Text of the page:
Trust and estate litigation attorneys are “trusted advisors.” Like estate planning attorneys and other professionals who help clients with wealth management, we are fixers who assist clients with navigating conflict relating to a trust or estate. While we spar in the probate departments of the Superior Court of California, at the end of the day our main function is to advise clients so they can choose a resolution that fits their needs and is achievable in the situation at hand.
The role of litigator as trusted advisor came to mind last week as I sat at McGeorge School of Law listening to Todd Fithian’s upbeat and insightful presentation on the subject of “Amplifying Your Brand.” Todd spoke at the Sacramento Estate Planning Council’s annual Estate Planning Forum event which offers outstanding continuing education and serves as a collaboration incubator for professionals in various fields.
Based in Massachusetts, Todd is the Managing Partner of The Legacy Companies, LLC, a professional, training, consulting and coaching organization primarily focusing on financial advisors. He is a co-author of a white paper published by the National Association of Estate Planners and Councils entitled “High Performance Teaming & Professional Collaboration.”
Todd spoke on the importance of cultivating close collaboration amongst estate planning attorneys, investment advisors, accountants, charitable giving advisors and other professionals so as to achieve creative and customized approaches to wealth management. As Todd explained, professionals tend to focus on their areas of expertise and operate in silos, clients often do not appreciate the benefits of collaboration, and thus a professional may need to step up and organize the advisors if they are to work most productively as a team. There may be increased cost in terms of professional time but ultimately the client obtains a better result.
During the collaborative process, advisors should engage in “above the line” planning, i.e., listening to and understanding on the client’s vision (his or her desired future state), values and goals, before going “below the line” to develop strategies, tactics and tools to implement that vision.
According to Todd, clients seeking wealth management assistance are looking for safety. An advisor can build trust with a new client by showing an open mind and not offering recommendations too early in the process. For example, he tells clients at their first meeting that his goal is for them to leave his office feeling better than when they arrived.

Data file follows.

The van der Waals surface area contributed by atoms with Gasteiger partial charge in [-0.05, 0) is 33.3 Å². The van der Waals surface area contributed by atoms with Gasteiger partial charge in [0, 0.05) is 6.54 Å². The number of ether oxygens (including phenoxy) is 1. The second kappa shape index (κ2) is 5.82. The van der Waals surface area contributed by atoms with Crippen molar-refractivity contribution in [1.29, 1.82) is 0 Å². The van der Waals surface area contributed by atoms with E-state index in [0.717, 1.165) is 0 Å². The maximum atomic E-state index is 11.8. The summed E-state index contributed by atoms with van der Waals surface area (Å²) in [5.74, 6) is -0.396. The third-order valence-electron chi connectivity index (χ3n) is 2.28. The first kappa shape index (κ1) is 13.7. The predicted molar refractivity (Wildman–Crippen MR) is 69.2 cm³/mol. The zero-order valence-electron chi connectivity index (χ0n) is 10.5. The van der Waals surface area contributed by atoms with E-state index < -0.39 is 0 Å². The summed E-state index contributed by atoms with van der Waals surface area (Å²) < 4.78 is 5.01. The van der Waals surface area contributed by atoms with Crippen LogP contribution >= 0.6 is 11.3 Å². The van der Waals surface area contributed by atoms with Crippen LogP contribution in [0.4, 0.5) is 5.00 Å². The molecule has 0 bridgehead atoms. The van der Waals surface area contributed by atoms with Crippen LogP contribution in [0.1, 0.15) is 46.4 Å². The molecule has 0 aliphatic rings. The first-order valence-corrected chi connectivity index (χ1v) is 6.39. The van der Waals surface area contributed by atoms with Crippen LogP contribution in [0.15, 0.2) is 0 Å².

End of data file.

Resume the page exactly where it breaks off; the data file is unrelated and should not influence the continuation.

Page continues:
Much of what Todd presented can be applied equally to trust and estate litigators.
Litigation attorneys should start and remain “above the line” with clients, meaning that counsel should endeavor to understand and remain true to the client’s vision of a suitable resolution to the dispute. Of course, the client’s vision may change as the litigation resolves, but the lawyer should take a path that matches the client’s values and goals rather than getting lost in the many skirmishes that occur over the course of a dispute.
Litigators also need to take a collaborative approach. Potential claims may require retention of expert consultants or witnesses, who might be another lawyer, an accountant, an investment advisor, or a mental health professional, to evaluate whether a wrong occurred and the damages associated with that wrong. Reaching across the aisle to opposing counsel, when tactically appropriate, may lead to collaboration in the form of a negotiated resolution.
More broadly, while clients may come to a litigation attorney when a particular dispute or concern has arisen, the trust or estate may have other pressing issues that either have not been identified or been left adrift. When tackling a fire on the roof, a fireman may notice other hazards in the building. In the same vein, while litigation is developing, the litigator may become aware of and be able to help the client address trust administration issues not presently in dispute, which may require the engagement of additional advisors.
Unlike the Lone Ranger who rides in at sunrise, does battle with the adversary, and rides out at sundown, a trust and estate litigator indeed is more of a trusted advisor who guides clients when storm clouds are brewing and collaborates with other advisors as needed to achieve a solution that squares with the client’s objectives.